However despite the advantages of the longer length of the ship allowing more guns to be carried, often of a greater weight and increased broadside, often heavier than that delivered by a 98-gun second rate, together with a speed advantage, the Royal Navy really couldn't find a defined role for the larger third rate and thus only two were built by the British for service in the French Revolutionary and Napoleonic Wars, namely HMS Caesar launched 1793 and the second HMS Foudroyant launched in 1798.

Model of HMS Foudroyant built in 1798 - Royal Museums Greenwich

Another perceived disadvantage with these ships was the increased length of the hull made them more prone to hogging, where the weight of ship and its armaments could cause the hull to bend down into the water at the bow and stern, a problem minimised with the later advent of diagonal bracing timbers in hull construction.

Additionally the problem of hogging was not such a problem with the three decked 98-gunner with the added advantage of height, useful for enabling fire to be delivered down onto an enemy deck when at close quarters and an advantage for initiating and preventing boarding actions.

The British authorities had also moved towards the adoption of the large 74-gun third rate, as covered in my post looking at HMS Revenge able to carry a heavier armament of 32-pounders and 24-pounders on her lower and upper decks respectively.

My interpretation of the 74-gun(large), HMS Revenge as covered in my October post
However with quite a few 80-gun ships acquired from the enemy and that the often better sailing qualities of these large third rates over that of the 98-gun second rates recommended them to British admirals and commodores appointed to command detached squadrons, any British collection would benefit from having a few of these types within it.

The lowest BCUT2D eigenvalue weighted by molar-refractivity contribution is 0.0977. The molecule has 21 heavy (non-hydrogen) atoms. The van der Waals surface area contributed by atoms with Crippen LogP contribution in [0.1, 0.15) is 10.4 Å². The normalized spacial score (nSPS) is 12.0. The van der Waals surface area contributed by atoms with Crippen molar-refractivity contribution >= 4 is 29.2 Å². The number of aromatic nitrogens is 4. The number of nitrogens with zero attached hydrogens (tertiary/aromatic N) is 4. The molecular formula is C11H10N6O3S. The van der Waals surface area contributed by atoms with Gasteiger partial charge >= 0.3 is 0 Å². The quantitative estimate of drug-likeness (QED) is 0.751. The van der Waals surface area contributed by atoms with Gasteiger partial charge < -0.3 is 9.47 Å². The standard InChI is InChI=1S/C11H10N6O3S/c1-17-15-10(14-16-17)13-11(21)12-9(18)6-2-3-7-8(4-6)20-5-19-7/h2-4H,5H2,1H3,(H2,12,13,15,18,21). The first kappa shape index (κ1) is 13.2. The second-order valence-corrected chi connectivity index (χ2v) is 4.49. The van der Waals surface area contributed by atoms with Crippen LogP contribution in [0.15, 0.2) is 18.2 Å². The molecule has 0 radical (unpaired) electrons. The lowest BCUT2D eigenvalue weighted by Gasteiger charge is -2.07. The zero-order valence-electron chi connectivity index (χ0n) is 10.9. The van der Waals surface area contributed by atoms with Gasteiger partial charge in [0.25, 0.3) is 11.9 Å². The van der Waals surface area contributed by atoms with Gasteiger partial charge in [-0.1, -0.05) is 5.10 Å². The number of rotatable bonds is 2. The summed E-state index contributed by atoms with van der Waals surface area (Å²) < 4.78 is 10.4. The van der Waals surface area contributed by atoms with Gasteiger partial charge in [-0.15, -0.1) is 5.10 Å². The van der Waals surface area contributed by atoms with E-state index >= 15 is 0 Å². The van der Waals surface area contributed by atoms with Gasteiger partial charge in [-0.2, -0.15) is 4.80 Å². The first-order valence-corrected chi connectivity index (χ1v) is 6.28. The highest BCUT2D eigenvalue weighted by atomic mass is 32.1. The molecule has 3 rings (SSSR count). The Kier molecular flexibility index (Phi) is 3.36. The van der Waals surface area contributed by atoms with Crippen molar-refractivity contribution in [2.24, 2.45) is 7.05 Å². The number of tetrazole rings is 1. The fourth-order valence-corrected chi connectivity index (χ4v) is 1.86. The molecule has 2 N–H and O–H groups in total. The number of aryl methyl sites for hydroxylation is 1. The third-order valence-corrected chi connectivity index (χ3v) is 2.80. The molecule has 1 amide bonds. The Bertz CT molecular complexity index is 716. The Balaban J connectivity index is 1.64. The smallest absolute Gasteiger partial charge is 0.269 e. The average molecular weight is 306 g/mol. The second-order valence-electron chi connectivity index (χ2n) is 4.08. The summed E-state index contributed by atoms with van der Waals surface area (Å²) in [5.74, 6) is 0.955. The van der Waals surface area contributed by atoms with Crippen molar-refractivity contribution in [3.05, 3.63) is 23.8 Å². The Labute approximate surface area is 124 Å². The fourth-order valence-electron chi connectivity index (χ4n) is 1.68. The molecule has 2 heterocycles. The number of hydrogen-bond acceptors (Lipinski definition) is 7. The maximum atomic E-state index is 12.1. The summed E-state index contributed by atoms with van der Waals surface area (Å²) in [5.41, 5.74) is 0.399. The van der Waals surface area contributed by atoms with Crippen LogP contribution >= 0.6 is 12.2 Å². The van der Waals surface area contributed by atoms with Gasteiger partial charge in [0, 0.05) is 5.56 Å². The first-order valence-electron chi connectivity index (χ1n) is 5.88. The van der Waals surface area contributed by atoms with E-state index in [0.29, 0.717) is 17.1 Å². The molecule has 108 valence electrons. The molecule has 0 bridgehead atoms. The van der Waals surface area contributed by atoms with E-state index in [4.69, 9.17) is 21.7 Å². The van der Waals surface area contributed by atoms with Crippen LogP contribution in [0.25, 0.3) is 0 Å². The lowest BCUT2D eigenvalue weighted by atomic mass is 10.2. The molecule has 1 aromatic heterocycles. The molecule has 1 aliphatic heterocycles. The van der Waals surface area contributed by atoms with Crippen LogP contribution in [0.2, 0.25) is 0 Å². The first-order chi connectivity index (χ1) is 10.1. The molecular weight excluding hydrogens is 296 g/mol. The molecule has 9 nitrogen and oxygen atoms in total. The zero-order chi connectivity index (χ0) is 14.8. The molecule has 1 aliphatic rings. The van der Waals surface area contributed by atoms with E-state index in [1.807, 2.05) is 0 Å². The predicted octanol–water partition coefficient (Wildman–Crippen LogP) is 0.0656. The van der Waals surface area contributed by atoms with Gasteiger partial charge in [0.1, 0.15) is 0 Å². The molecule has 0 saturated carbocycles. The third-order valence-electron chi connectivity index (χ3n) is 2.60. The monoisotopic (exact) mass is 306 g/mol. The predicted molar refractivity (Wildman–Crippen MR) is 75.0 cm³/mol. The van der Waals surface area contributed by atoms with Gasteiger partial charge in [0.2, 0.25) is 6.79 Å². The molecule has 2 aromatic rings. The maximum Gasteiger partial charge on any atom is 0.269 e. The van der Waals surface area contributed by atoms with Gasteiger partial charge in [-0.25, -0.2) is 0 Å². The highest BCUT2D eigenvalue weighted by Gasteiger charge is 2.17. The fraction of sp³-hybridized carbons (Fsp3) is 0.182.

So my British 80-gunner was designed to stand out from the crowd of other third rates with her extended spar deck enhanced to catch the eye with suitably red painted timbers amidships.

HMS Caesar in action with Mont Blanc at the Battle of Cape Ortegal 4th November 1805

My model is my loose interpretation of HMS Caesar, Commodore Sir Richard Strachan's flagship at Cape Ortegal.

HMS Caesar's typical armament would have been 30 x 32-pounder long guns on her lower deck, 32 x 24-pdrs on the upper deck, 14 x 9-pdrs on the quarterdeck and 4 x 9pdrs on the forecastle, together with an indicated ships compliment of 650 men.

Sources referred to in this post:

Next up: We are well into the run up to Xmas here at Chez JJ and determined to make up for an interesting year so before then I hope to squeeze in three more posts before my usual Xmas stuff and New Year Reviews take over which is planned to include Rommel in the Desert with Vassal playing Gazala, another book review and a playthrough of the Rolica Scenario from O'er the Hills that brought back a lot of happy memories of Peninsular War Napoleonics.


  1. These are amazingly inspirational - I honestly do not think I would have the patience or dexterity to add the rigging to these tiny models - and if I tried, one or two of them would end up smashed to pieces in frustration!

    1. Thank you, but I would encourage everyone interested in putting together a collection of these models to have a go.

      I started on 1:1200th models which, due to their size, add another level of difficulty when rigging and painting so this scale presents less of a problem and I would recommend getting to grips with a brig or frigate model as a less costly way to learn especially if frustration gets the better of you.

  2. More gorgeous ships Jonathan. They are a delight to behold.
    Regards, James